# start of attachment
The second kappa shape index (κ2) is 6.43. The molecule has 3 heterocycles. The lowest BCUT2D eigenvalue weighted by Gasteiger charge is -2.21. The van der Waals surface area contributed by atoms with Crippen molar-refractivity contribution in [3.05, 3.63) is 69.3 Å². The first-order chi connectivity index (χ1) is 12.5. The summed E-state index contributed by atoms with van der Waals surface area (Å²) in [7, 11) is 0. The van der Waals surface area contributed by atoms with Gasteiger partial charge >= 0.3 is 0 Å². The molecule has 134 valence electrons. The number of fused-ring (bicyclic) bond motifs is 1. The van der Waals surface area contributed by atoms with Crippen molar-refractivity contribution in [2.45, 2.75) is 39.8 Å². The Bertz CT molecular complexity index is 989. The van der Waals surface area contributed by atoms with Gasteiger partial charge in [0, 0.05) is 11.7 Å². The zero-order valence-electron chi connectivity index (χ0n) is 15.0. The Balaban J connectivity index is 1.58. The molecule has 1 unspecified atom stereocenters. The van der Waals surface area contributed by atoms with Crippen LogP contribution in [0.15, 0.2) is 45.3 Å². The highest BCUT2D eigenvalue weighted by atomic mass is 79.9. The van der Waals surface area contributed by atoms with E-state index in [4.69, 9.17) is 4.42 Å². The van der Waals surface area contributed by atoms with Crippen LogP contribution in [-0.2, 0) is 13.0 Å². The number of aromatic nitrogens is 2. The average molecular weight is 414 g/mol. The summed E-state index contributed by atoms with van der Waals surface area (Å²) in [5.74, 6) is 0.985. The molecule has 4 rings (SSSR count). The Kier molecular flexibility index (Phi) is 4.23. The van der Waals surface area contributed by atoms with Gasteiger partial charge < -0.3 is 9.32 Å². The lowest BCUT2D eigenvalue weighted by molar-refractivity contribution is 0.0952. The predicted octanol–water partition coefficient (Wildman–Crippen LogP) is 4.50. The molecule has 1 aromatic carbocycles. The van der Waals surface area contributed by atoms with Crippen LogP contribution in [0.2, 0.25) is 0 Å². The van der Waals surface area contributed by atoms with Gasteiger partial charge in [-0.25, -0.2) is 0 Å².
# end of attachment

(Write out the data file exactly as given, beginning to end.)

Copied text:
The second kappa shape index (κ2) is 6.43. The molecule has 3 heterocycles. The lowest BCUT2D eigenvalue weighted by Gasteiger charge is -2.21. The van der Waals surface area contributed by atoms with Crippen molar-refractivity contribution in [3.05, 3.63) is 69.3 Å². The first-order chi connectivity index (χ1) is 12.5. The summed E-state index contributed by atoms with van der Waals surface area (Å²) in [7, 11) is 0. The van der Waals surface area contributed by atoms with Gasteiger partial charge >= 0.3 is 0 Å². The molecule has 134 valence electrons. The number of fused-ring (bicyclic) bond motifs is 1. The van der Waals surface area contributed by atoms with Crippen molar-refractivity contribution in [2.45, 2.75) is 39.8 Å². The Bertz CT molecular complexity index is 989. The van der Waals surface area contributed by atoms with Gasteiger partial charge in [0, 0.05) is 11.7 Å². The zero-order valence-electron chi connectivity index (χ0n) is 15.0. The Balaban J connectivity index is 1.58. The molecule has 1 unspecified atom stereocenters. The van der Waals surface area contributed by atoms with Crippen LogP contribution in [0.15, 0.2) is 45.3 Å². The highest BCUT2D eigenvalue weighted by atomic mass is 79.9. The van der Waals surface area contributed by atoms with E-state index in [4.69, 9.17) is 4.42 Å². The van der Waals surface area contributed by atoms with Crippen LogP contribution in [-0.2, 0) is 13.0 Å². The number of aromatic nitrogens is 2. The average molecular weight is 414 g/mol. The summed E-state index contributed by atoms with van der Waals surface area (Å²) in [5.74, 6) is 0.985. The molecule has 4 rings (SSSR count). The Kier molecular flexibility index (Phi) is 4.23. The van der Waals surface area contributed by atoms with Gasteiger partial charge < -0.3 is 9.32 Å². The lowest BCUT2D eigenvalue weighted by molar-refractivity contribution is 0.0952. The predicted octanol–water partition coefficient (Wildman–Crippen LogP) is 4.50. The molecule has 1 aromatic carbocycles. The van der Waals surface area contributed by atoms with Crippen LogP contribution in [0.2, 0.25) is 0 Å². The van der Waals surface area contributed by atoms with Gasteiger partial charge in [-0.25, -0.2) is 0 Å².